Finally, you can customise the way ColorBox works at Configuration, Media, ColorBox. In particular I chose ‘Per field gallery’, this depends somewhat on preference and only comes into play if you decide to add multiple ‘galleries’ to a page. You can change how your thumbnails look at Configuration, Media, Image Styles. The clever thing about this is that you can change the thumbnail style even after you’ve uploaded images; the existing thumbnails will automatically update to fit the new style.

That completes the components of simple ImageField based gallery; no doubt there’ll be more options once modules start to catch up with Drupal 7.

Posted in Drupal | Tagged | 4 Comments

Web apps vs. the world of operating systems

With the ever increasing development of cloud computing, are web applications a threat to traditional desktop operating systems?

Cloud computing is a term thrown around a lot these days and increasingly we are seeing a shift to the cloud. The cloud offers many advantages, key among them being that data is stored in a remote (hopefully) secure location. The use of parentheses there is a not-so-subtle hint about one of the major issues that comes along for the ride.

One of the biggest questions is what do web apps mean for operating systems, are we going to see Windows and Mac turn into fancy, somewhat superfluous ways to launch a browser? It seems Google thinks so as it has been busy creating Chrome OS, an operating system which is, in essence, just a browser. It’s almost laughably simple, they’ve taken Ubuntu, stripped it down and made it run only a subtly different version of Chrome to what we already see today.

With Internet Explorer 9, Microsoft has worked to integrate web applications into the operating system so that line between native and web becomes somewhat blurred. One of the main changes has been the size of the browser ‘chrome’, as with many of it’s competitors Microsoft has decided to put its browser on a diet. This is of course an ever increasing trend, giving as much screen real estate to the web-pages themselves as possible. Indeed, making the UI fade into the background has become a bit of a bandwagon with phrases such as ‘so I get to see the content I care about’ being thrown around in abundance. Let’s not pretend for one minute that all but the most casual of users can afford to throw away the rest of the OS and just use the browser though.

Some applications simply have no net based alternatives, some aren’t feasible because of the sandbox created (very purposefully) to stop web-pages breaking out into the rest of the OS.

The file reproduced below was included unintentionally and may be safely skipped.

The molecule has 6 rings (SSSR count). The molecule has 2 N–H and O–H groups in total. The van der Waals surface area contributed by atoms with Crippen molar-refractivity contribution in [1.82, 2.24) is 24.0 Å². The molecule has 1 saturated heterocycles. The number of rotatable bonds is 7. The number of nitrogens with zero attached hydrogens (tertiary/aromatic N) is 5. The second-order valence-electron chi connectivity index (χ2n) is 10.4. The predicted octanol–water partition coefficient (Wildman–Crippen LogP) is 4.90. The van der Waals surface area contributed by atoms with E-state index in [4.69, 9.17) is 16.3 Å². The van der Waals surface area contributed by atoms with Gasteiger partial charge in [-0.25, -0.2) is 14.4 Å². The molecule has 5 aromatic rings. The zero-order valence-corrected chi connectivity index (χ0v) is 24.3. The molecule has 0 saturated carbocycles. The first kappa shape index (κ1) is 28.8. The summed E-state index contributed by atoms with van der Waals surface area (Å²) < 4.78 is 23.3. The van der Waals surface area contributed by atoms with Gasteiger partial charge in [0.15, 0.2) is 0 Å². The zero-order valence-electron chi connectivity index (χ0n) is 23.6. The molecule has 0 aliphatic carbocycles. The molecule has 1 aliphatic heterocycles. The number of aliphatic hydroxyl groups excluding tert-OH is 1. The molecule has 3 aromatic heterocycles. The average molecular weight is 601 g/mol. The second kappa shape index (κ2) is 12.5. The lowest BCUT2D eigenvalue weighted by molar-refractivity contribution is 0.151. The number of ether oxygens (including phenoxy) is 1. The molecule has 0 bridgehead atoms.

It’s not just technical feasibility that’s an issue though. Let’s not forget that web apps are a bit of a user interface nightmare. Native apps at least integrate with the look and feel of the operating system and generally conform to guidelines, at least partially through the constraints of the API. This means users of a Windows computer have a reasonably constrained, consistent environment where user’s mental models aren’t consistently challenged and broken. The same goes for Mac. Yes, it’s not perfect but native apps are generally more in-keeping and produce a better overall user experience. This is why we constantly see the ‘applification’ of common Internet sites for mobile devices. It produces a user experience which is more integrative with the environment of the rest of the phone. Perhaps Apple is partly to blame here, a sucker for great user experience and the benefits of integrated hardware and software, they promoted the app-centric model heavily with the iPhone.

So can you create great web apps for the iPhone which are as good as native equivalents? Yes, but there are at least three issues. Creating a native application restricts and encourages developers to follow certain patterns. Most of the UI will be made out of standard elements provided in the SDK. The end result is with little effort the application looks like an iPhone app. When creating a mobile web app you ideally want it work on all platforms which have a reasonable browser. The natural tendency is that it has it’s own style, this is great in that it’s consistent across platforms but not so great in that it looks nothing like the rest of the UI the user is exposed to on the phone. You could make it look like an iPhone app by carefully hacking the UI (that is trying to replicate the iPhone UI using HTML elements and images) but that’s not great for users on other platforms. Besides, with different people trying to hack together iPhone style UI’s you get different results which in the end could be less consistent and create more confusion than if they hadn’t bothered at all.